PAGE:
Why Sneakers is one of the most interesting espionage/heist movies of the 1990s. Warning: this article contains spoilers.

Uncovering the mystery of the lost second novel by Emily Bronte. 

The Adirondack chair is synonymous with rest and relaxation. But it was originally invented to help cure disease.

Ian Fleming served in naval intelligence during World War II. His real life missions would inspire his later writings of James Bond novels. 

Watch Alfred Hitchcock explain how he shot the iconic shower scene in Psycho (and show off his droll sense of humor at the same time).

Speaking of Hitchcock, why Rope is his experimental masterpiece. 

A group of German physicists are studying why beer coasters don't fly like Frisbees when tossed.    Something tells me that copious amounts of beer were consumed in the process of conducting these experiments.

Who invented the pencil? The answer is not quite as straightforward as you might think.

I learned a new word this week: tsundoku. I totally embrace it.

Sophie Hannah on why Agatha Christie is a great writer

Podcast of the week: this episode of 30 with Murti. Thirty years ago When It Was A Game premiered on HBO. The documentary consists entirely of 8mm and 16mm home movies taken by players and fans from the 1930s to the 1950s. This podcast features an interview with George Roy, one of the producers of the film, who tells how the program came into being and, more importantly, how they managed to find all those films. 

Friday, July 30, 2021

Weekend Links 7-30-21

 Were back after a weekend off. Had a great time with my lovely bride celebrating our anniversary. The time off was well worth it. Of course, that means there was no post last weekend. But that also means this week's is longer than normal. Hope you enjoy!

With the release of Black Widow the Marvel Cinematic Universe continues to expand. Here is how to watch all the movies in order. 

This seems timely with the Olympics taking place in Tokyo: how Wheaties became the breakfast of champions.

The history of America's first disastrous attempt to launch a satellite.

Dirty Jobs host Mike Rowe explains why "following your passion" is usually terrible advice. 

One of my favorite singer/songwriters is James Taylor. Here is the story behind his iconic song "Fire and Rain."

A new game based on Agatha Christies Hercule Poirot will be released for the Nintendo Switch this fall.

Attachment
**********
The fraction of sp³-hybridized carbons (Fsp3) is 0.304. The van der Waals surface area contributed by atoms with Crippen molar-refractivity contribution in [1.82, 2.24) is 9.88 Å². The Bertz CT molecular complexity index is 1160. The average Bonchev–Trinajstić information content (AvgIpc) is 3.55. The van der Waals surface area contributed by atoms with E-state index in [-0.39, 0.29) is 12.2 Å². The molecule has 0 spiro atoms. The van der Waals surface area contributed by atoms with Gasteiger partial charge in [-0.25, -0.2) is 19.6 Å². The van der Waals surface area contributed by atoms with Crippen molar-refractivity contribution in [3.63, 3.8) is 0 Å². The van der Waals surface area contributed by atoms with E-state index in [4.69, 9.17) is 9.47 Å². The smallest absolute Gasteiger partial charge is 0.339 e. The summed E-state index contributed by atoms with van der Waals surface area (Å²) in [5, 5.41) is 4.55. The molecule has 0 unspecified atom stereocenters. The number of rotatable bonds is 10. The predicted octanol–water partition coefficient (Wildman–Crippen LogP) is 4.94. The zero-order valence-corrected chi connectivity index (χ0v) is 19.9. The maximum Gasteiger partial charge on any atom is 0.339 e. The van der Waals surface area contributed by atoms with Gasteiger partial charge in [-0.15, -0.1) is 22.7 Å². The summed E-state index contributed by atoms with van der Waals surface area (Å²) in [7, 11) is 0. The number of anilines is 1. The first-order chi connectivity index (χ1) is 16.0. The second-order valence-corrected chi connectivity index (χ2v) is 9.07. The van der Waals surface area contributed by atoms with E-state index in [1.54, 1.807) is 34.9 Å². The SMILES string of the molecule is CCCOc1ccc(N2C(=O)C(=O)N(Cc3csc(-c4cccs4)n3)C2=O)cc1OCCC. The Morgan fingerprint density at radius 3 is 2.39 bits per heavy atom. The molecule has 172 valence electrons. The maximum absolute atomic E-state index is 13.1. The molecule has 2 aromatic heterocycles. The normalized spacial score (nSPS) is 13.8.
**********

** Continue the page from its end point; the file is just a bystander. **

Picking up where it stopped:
The ten best Hitchcock villains. Numbers 2, 3, and 7 are my personal favorites. 

Why is English spelling so difficult?

How to score free refills on McDonalds fries. I haven't tried this so I am not sure whether it would work. 

If you pick up a book it is likely there is a blurb from an author or critic singing its praises. How did this become standard practice?

Here are some ways to have fun with Alexa. 

On an episode of M*A*S*H, Charles Emerson Winchester (portrayed by David Ogden Stiers) comes to the aid of a soldier being bullied because he stutters. For Stiers, the story hit close to home. 

The benefits of browsing in bookstores. It is one of my favorite pastimes.

Babe Ruth is a baseball legend in large part because of the efforts of Christy Walsh. Who is Walsh? He is widely considered the first baseball agent. 

Otto Penzler (in an introduction to his new book) discusses what constitutes Golden Age Detective Fiction. 

Podcast of the week: I really enjoyed this episode of Shedunnit (it is one of my favorite podcasts). It is an interview with Sophie Hannah on whether Agatha Christie is a great writer. There is also discussion about whether detective fiction can be considered great literature. Given the fact that most of the fiction I read is detective fiction and it is a genre that got me back into reading fiction I think you can guess where I land on these questions. 

Friday, July 16, 2021

Weekend Links 7-16-21

 Another weekend means another roundup of interesting stuff from the web.....